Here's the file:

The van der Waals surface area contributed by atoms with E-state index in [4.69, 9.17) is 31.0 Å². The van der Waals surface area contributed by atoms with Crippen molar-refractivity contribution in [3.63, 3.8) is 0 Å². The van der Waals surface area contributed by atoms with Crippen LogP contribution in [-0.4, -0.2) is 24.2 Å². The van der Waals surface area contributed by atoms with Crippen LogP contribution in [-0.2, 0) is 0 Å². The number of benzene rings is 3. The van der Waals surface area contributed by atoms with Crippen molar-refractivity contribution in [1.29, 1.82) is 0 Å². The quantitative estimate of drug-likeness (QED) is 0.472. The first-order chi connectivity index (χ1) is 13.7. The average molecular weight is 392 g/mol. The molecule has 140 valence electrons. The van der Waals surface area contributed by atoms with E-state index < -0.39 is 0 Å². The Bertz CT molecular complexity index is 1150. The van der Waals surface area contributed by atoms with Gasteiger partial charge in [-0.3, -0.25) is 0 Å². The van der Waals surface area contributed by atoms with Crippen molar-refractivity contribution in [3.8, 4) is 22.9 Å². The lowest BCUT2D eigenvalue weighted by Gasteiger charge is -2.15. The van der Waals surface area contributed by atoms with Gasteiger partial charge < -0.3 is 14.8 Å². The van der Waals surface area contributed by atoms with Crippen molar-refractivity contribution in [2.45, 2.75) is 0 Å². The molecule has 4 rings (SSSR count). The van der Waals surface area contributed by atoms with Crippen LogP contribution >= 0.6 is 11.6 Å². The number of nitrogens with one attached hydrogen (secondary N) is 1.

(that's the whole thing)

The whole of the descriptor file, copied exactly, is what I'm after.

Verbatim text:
The van der Waals surface area contributed by atoms with E-state index in [4.69, 9.17) is 31.0 Å². The van der Waals surface area contributed by atoms with Crippen molar-refractivity contribution in [3.63, 3.8) is 0 Å². The van der Waals surface area contributed by atoms with Crippen LogP contribution in [-0.4, -0.2) is 24.2 Å². The van der Waals surface area contributed by atoms with Crippen LogP contribution in [-0.2, 0) is 0 Å². The number of benzene rings is 3. The van der Waals surface area contributed by atoms with Crippen molar-refractivity contribution in [1.29, 1.82) is 0 Å². The quantitative estimate of drug-likeness (QED) is 0.472. The first-order chi connectivity index (χ1) is 13.7. The average molecular weight is 392 g/mol. The molecule has 140 valence electrons. The van der Waals surface area contributed by atoms with E-state index < -0.39 is 0 Å². The Bertz CT molecular complexity index is 1150. The van der Waals surface area contributed by atoms with Gasteiger partial charge in [-0.3, -0.25) is 0 Å². The van der Waals surface area contributed by atoms with Crippen molar-refractivity contribution in [3.8, 4) is 22.9 Å². The lowest BCUT2D eigenvalue weighted by Gasteiger charge is -2.15. The van der Waals surface area contributed by atoms with Gasteiger partial charge < -0.3 is 14.8 Å². The van der Waals surface area contributed by atoms with Crippen molar-refractivity contribution in [2.45, 2.75) is 0 Å². The molecule has 4 rings (SSSR count). The van der Waals surface area contributed by atoms with Crippen LogP contribution >= 0.6 is 11.6 Å². The number of nitrogens with one attached hydrogen (secondary N) is 1.